Consumers Dodge Holiday Debt Without Sticking to a Budget

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No sooner have you packed away the decorations and the rolls of wrapping paper than you are faced with the holiday credit card bills. Consumers planned to plunk down an average of $1,050 on holiday gifts in 2019, up 4% from the previous year, the National Retail Federation estimates.

If you went overboard during the season of giving, card balances could be weighing you down in the new year. But a U.S. News survey shows that consumers have largely avoided holiday debt.

About 62% of consumers said they were happy with their spending this holiday season. Most either paid off card balances or planned to pay them off soon with some old-fashioned belt-tightening.

As for next holiday season? Some consumers surveyed said they intend to save and budget for holiday spending.

Among the key U.S. News survey findings:

  • Only 16% of cardholders plan to carry holiday debt for two months or longer.
  • Few consumers need to consolidate holiday debt.
  • Consumers with holiday debt cite belt-tightening as the top way to pay it off.
  • Some consumers will save or budget for the next holiday season.

Most consumers didn’t take on debt this holiday season.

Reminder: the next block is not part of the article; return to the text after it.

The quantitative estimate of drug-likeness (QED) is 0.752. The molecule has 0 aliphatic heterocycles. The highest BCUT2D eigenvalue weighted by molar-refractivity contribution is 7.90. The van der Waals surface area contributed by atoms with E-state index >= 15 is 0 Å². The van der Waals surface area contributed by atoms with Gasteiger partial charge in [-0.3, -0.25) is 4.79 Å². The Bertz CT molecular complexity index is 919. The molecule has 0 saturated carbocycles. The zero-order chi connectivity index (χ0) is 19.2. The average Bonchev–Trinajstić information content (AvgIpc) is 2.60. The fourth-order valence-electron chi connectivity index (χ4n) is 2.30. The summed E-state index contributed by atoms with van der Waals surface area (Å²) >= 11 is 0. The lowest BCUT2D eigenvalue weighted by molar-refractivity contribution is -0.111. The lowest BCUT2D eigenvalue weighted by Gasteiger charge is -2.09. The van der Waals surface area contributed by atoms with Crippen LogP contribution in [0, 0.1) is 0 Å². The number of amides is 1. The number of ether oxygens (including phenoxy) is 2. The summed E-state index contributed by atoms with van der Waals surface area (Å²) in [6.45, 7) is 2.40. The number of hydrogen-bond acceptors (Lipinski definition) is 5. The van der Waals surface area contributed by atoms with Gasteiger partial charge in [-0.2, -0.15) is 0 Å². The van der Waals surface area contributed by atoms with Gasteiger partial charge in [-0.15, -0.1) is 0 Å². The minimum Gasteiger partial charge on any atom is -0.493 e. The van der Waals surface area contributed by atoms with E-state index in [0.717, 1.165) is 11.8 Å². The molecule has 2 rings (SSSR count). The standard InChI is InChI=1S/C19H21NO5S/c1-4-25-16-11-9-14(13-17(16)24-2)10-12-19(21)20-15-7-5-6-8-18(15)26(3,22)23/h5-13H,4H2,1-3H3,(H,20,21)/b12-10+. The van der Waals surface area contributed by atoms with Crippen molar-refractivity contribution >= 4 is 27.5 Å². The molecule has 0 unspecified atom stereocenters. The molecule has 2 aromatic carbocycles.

Nearly four out of five of consumers surveyed by U.S. News said they took on no debt this holiday season, and about 14% had less than $1,000 in debt. But about 3% racked up $2,500 or more.

Most consumers have paid their holiday balances.

About 84% of consumers polled by U.S. News said they won’t carry a balance from holiday purchases, and 54% said they didn’t use credit for holiday spending. The rest either paid off holiday balances or planned to pay them off within one month.

But about 6% said they have long-term plans to pay off their holiday debt and expect clearing balances to take five months or longer.

Consolidating holiday debts isn’t the plan for most consumers.

About 80% of consumers said they don’t have holiday debt, and among those who do, 17% said they don’t expect to consolidate it.

About 3% said they plan to use a balance transfer card to consolidate debt, and a little more than 1% plan to use a debt consolidation loan.

More than half of consumers didn’t stick to a holiday budget.

About 43% of consumers didn’t have a budget for holiday spending, and 11% surpassed their budget.

Few consumers opened credit accounts for the holidays.

A large majority, or 93%, of consumers said they didn’t get a loan or other line of credit during the holiday season.

Of those who took out credit, the most common types were credit cards, auto loans, payday or title loans, and home equity loans.

Belt-tightening is the main plan for consumers paying off holiday debt.

Consumers who need to wipe out holiday debt are taking a simple approach: About 7% said they’re tightening their budget for everyday expenses. Others are returning gifts, redeeming gift cards or rewards, or asking for a lower annual percentage rate, or APR, on credit cards.

Budgeting and savings are goals for the next holiday season.

Saving for the next holiday season is the top priority for 11% of consumers surveyed. Budgeting is key for 7%, followed closely by cutting back on gifts for 6% of consumers.

  • U.S. News ran a nationwide survey through Google Surveys in January 2020.
  • The survey sample came from the general American population, and the survey was configured to be representative of this sample.
  • The survey asked 10 questions related to holiday spending.



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